"THE LOVE GURU"
Three of five stars
By Roger Moore
The Orlando Sentinel (MCT)
Cast: Mike Myers, Jessica Alba,
Justin Timberlake, Romany Malco.
Director: Marco Schnabel.
Running time: 1 hour, 35 minutes
Industry rating: PG-13 for crude and
sexual content throughout, language,
some comic violence and drug references.
Mike Myers goofs it old school with "The Love Guru," his first non-Shrek role in ages, a film that flies in the face of all that is Apatow in today's screen comedy.
It's vintage Myers, with an outrageous, broadly played character borrowed from Peter Sellers, silly makeup, bad puns, innuendo, the occasional pause for song and dance and Myers' ongoing obsession with little people. But is there still a place in filmgoers' funny bones for winking farce in an age of raunchy, explicit "Nerd gets the girl" laughers such as "Forgetting Sarah Marshall" and "Knocked Up"?
Here, the Canadian cut-up taps into America's yen for spiritual advisers, from Dr. Phil to Oprah to his old friend Deepak Chopra in a punny put-on about an American born guru (Myers) trying to crack the saturated U.S. guru market. Wearing a beard, sporting a Canadian-by-way-of-Calcutta accent, Myers' Guru Pitka is all about riding catch phrases and pithy acronyms to happiness.
Posted by courier at 04:44 PM. Filed under: Entertainment
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By Robert W. Butler
McClatchy Newspapers (MCT)
Director: Peter Segal
Cast: Steve Carell, Anne Hathaway,
Dwayne Johnson, Alan Arkin
Rated: PG-13 for some rude humor,
action violence and language
Running time: 1:50
Apparently there are two actors named Steve Carell.
One appears in sharp-witted, humanistic "small" movies like "Little Miss Sunshine" and "Dan in Real Life" and the occasional smart comedy blockbuster like "The 40-Year-Old Virgin" — not to mention starring in "The Office," one of TV's edgiest comedies.
The other Steve Carell makes overinflated summer gobblers in which more attention is paid to the special effects than to the script — turkeys like "Evan Almighty" and now "Get Smart."
Carell would seem the perfect choice to reprise the role of '60s TV's Maxwell Smart, bumbling secret agent for a shadowy government agency known as CONTROL. Few actors so embody endearing ineptitude.
And every now and then you get a flash of what "Get Smart" might have been if Carell had cut loose — or if writers Tom J. Astle and Matt Ember (working with the characters created by Mel Brooks and Buck Henry) or director Peter Segal (a veteran of Adam Sandler films) had gotten off their duffs and actually broken a sweat at being clever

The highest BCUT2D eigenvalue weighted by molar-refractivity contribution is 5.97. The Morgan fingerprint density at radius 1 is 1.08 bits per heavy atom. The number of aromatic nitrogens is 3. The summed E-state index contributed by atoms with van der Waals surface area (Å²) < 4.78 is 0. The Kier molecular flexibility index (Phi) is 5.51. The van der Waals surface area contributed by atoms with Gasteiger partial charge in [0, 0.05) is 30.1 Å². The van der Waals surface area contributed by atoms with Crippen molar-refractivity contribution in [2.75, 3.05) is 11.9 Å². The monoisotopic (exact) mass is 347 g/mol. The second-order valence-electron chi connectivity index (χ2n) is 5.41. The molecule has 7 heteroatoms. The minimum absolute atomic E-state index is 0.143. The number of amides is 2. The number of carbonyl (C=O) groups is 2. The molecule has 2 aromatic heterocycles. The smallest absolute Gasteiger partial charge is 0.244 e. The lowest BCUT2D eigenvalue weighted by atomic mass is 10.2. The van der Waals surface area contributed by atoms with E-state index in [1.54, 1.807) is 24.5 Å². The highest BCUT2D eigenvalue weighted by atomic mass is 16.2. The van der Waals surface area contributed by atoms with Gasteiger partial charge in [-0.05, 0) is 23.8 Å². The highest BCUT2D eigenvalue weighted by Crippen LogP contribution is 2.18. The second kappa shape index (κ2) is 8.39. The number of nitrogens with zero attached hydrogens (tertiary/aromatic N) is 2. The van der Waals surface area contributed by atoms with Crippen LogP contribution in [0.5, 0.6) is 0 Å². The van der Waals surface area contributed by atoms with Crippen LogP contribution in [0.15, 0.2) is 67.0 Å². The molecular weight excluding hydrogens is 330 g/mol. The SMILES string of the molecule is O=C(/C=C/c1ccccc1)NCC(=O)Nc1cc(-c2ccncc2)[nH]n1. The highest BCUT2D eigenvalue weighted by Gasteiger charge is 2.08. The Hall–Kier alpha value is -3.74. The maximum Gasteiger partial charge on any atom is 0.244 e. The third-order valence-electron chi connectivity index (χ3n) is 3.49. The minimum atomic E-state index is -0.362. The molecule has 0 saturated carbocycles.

Posted by courier at 04:24 PM. Filed under: Entertainment
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Toshi, left, and Iri Maruki
Maruki Gallery PhotoCourier Staff Report
was a Japanese artist noted for creating, with his wife Toshi Maruki, The Hiroshima Panels
, a series of paintings which portray the horrific consequences of the destruction of that city by an American atomic bomb. Iri Maruki's father, uncle, two nieces and many friends died in the bombing.
Maruki was the eldest son in the Maruki family. Born in Hiroshima on June, 20, 1901, with a port-wine stain over the right half of his face after his mother fell down a flight of stairs in their small village home, he escaped military service in the war against China. Later, he survived the Great Kanto Earthquake in 1923. He also survived the American saturation fire raids on Tokyo near the end of the Second World War.
After the raids, with the Allied invasion of Okinawa looming, he attempted to rejoin his family in Hiroshima, but lacked the necessary papers to board the already full trains and so he was still in Tokyo when the atomic bomb was dropped on Hiroshima.
See the Hiroshima Panels, free from the Maruki Gallery.
Posted by courier at 12:16 AM. Filed under: In Quotes
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